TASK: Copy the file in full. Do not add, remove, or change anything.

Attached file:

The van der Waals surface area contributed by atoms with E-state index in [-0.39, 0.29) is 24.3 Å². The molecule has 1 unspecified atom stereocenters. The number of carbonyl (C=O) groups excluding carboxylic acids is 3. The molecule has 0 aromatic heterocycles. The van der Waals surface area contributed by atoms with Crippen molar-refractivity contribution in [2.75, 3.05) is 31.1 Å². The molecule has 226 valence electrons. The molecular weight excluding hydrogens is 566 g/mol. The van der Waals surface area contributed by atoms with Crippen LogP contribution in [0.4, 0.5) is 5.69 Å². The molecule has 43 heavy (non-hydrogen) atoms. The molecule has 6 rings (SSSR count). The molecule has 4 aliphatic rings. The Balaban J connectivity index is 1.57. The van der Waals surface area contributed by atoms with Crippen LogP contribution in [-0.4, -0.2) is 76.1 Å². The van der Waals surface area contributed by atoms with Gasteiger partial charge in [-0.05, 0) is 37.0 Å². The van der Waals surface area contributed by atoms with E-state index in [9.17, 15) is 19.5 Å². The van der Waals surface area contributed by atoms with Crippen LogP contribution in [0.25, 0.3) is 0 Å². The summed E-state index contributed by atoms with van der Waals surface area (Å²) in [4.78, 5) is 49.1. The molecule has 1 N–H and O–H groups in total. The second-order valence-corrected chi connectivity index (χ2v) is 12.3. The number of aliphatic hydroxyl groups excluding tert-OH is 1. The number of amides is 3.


The van der Waals surface area contributed by atoms with E-state index in [-0.39, 0.29) is 24.3 Å². The molecule has 1 unspecified atom stereocenters. The number of carbonyl (C=O) groups excluding carboxylic acids is 3. The molecule has 0 aromatic heterocycles. The van der Waals surface area contributed by atoms with Crippen molar-refractivity contribution in [2.75, 3.05) is 31.1 Å². The molecule has 226 valence electrons. The molecular weight excluding hydrogens is 566 g/mol. The van der Waals surface area contributed by atoms with Crippen LogP contribution in [0.4, 0.5) is 5.69 Å². The molecule has 43 heavy (non-hydrogen) atoms. The molecule has 6 rings (SSSR count). The molecule has 4 aliphatic rings. The Balaban J connectivity index is 1.57. The van der Waals surface area contributed by atoms with Crippen LogP contribution in [-0.4, -0.2) is 76.1 Å². The van der Waals surface area contributed by atoms with Gasteiger partial charge in [-0.05, 0) is 37.0 Å². The van der Waals surface area contributed by atoms with E-state index in [9.17, 15) is 19.5 Å². The van der Waals surface area contributed by atoms with Crippen LogP contribution in [0.25, 0.3) is 0 Å². The summed E-state index contributed by atoms with van der Waals surface area (Å²) in [4.78, 5) is 49.1. The molecule has 1 N–H and O–H groups in total. The second-order valence-corrected chi connectivity index (χ2v) is 12.3. The number of aliphatic hydroxyl groups excluding tert-OH is 1. The number of amides is 3.